Cocaine seeking over extended withdrawal periods in rats: different time courses of responding induced by cocaine cues versus cocaine priming over the first 6 months
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- Lu, L., Grimm, J.W., Dempsey, J. et al. Psychopharmacology (2004) 176: 101. doi:10.1007/s00213-004-1860-4
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Rationale and objectives
We previously found time dependent increases, or incubation, of cocaine seeking induced by re-exposure to cocaine cues over withdrawal periods of up to 3 months. Here, we studied cocaine seeking induced by re-exposure to cocaine cues or cocaine itself over an extended withdrawal period of 6 months.
Rats were trained to self-administer intravenous cocaine for 6 h/day for 10 days. Cocaine seeking induced by re-exposure to cocaine cues or cocaine itself, as measured in extinction or drug-induced reinstatement tests, respectively, was then assessed 1 day, or 1, 3 or 6 months after withdrawal. Rats were first given six 1-h extinction sessions wherein lever presses resulted in contingent presentations of cues previously paired with cocaine infusions. Subsequently, reinstatement of drug seeking induced by cocaine injections (expt 1: 0, 5, and 15 mg/kg, IP; expt 2: 0, 2.5, and 5 mg/kg) was assessed during three 1-h sessions.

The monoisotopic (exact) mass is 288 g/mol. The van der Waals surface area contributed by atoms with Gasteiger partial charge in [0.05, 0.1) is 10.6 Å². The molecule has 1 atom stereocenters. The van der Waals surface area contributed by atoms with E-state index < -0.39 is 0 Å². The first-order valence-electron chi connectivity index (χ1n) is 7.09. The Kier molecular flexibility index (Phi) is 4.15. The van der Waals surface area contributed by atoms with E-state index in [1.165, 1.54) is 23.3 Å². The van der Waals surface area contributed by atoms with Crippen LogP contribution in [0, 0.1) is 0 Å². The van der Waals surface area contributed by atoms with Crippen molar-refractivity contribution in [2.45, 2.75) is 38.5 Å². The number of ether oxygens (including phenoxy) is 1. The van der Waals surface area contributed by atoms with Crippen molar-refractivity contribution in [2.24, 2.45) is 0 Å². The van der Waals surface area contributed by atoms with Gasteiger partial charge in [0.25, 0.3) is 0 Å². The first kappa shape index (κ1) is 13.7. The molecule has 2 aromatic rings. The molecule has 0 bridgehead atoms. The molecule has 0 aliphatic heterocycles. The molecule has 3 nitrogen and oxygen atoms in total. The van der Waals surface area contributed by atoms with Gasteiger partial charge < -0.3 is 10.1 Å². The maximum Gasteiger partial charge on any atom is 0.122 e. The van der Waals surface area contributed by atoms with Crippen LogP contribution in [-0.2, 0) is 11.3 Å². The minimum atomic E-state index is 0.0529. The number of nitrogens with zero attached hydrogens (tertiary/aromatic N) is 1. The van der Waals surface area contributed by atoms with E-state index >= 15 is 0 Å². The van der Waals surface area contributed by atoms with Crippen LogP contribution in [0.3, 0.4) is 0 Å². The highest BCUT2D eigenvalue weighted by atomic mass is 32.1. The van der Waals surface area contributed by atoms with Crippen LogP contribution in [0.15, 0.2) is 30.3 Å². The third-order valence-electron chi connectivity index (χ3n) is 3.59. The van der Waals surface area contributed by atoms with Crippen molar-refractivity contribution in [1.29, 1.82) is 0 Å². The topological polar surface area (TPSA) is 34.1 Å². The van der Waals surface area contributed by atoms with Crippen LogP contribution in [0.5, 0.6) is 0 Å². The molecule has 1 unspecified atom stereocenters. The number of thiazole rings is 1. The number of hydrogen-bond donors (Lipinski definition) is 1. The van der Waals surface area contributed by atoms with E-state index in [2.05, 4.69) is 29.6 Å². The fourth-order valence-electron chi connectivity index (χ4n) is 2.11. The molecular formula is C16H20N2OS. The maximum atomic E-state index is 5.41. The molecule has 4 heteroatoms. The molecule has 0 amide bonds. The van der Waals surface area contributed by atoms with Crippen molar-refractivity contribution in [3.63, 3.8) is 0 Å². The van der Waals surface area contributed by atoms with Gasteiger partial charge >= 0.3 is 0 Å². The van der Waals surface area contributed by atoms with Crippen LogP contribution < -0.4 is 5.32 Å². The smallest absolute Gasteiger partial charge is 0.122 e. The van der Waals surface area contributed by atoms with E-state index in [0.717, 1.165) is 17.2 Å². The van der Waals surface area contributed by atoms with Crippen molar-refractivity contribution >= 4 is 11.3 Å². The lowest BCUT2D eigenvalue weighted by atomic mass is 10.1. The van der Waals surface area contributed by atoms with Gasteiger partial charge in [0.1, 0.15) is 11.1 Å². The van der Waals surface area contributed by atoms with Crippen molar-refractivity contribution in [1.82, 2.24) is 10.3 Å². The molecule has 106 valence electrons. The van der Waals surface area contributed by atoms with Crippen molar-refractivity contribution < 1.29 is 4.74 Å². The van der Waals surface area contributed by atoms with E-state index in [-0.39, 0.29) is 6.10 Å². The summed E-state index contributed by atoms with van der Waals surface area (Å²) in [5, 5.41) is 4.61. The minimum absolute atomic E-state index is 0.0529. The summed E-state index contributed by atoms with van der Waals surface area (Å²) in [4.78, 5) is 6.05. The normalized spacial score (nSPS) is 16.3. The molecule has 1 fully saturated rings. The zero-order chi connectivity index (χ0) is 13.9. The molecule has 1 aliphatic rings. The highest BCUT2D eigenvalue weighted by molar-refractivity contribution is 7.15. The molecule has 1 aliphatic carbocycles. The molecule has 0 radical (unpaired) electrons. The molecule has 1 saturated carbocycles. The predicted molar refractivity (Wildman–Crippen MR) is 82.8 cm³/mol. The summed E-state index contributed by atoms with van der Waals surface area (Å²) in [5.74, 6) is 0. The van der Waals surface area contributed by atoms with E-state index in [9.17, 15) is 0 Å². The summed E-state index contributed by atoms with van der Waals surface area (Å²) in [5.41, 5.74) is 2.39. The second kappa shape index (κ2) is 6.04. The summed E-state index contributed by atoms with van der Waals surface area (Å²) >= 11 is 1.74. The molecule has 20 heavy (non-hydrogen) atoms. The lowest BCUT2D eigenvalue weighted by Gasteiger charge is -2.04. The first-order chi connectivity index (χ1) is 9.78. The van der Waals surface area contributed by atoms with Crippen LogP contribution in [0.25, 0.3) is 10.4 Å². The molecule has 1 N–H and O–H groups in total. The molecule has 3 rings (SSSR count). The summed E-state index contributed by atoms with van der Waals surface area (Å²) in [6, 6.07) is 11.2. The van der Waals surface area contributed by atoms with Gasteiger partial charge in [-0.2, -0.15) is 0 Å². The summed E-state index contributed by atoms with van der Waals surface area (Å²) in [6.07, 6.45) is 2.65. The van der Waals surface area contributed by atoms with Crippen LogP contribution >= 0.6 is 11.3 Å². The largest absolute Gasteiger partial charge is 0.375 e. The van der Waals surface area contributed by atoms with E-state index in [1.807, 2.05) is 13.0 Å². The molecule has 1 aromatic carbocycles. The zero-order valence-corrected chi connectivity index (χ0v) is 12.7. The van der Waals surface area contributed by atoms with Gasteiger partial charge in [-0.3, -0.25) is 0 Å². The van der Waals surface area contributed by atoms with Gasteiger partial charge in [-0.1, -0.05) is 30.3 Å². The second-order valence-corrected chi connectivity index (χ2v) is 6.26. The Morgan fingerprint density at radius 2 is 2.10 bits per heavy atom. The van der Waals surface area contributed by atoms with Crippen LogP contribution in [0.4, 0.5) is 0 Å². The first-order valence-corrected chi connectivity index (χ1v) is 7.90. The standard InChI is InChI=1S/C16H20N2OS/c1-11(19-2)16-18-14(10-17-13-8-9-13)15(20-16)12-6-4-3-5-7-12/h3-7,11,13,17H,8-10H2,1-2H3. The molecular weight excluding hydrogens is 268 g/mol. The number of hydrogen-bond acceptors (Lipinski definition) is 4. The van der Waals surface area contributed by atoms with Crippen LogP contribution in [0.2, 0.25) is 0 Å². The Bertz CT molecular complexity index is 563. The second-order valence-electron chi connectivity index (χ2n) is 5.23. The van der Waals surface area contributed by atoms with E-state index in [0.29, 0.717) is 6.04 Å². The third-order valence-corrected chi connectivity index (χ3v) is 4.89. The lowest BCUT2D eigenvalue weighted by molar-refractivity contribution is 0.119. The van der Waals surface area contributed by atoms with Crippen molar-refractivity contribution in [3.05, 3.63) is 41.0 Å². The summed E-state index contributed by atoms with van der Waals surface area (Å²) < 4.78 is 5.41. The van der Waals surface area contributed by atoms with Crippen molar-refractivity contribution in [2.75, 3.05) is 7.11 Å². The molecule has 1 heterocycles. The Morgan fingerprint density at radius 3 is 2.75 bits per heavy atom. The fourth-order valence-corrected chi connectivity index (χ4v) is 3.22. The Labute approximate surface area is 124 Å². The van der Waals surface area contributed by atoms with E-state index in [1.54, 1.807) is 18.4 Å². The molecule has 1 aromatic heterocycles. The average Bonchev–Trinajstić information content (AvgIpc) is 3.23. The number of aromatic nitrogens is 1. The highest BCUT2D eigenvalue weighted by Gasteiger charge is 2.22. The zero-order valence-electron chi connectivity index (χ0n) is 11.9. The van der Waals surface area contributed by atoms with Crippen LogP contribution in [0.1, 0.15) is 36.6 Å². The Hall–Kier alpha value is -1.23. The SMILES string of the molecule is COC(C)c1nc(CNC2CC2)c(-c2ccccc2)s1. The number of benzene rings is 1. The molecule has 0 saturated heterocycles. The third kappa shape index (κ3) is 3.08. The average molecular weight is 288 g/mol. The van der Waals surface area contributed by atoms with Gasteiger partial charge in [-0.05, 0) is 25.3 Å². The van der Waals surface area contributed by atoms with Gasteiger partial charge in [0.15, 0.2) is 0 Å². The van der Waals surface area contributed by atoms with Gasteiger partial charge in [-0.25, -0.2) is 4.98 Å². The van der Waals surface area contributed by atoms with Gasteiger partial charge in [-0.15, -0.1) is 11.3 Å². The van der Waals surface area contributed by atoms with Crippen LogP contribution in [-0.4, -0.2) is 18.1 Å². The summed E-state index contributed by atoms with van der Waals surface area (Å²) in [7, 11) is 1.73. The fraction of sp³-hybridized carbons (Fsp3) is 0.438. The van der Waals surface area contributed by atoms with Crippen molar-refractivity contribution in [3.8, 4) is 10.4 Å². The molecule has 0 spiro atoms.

Profound time dependent changes in responsiveness to cocaine cues in the extinction tests were observed, with low responding after 1 day, high responding after 1 and 3 months, and intermediate responding after 6 months of withdrawal. In contrast, no significant time dependent changes in cocaine-induced drug seeking were found; acute re-exposure to cocaine effectively reinstated responding at all withdrawal periods.
Results indicate that the withdrawal period is a critical modulator of drug seeking provoked by re-exposure to cocaine cues, but not cocaine itself. Results also indicate that while the incubation of responsiveness to cocaine cues is a long lasting phenomenon, it is not permanent.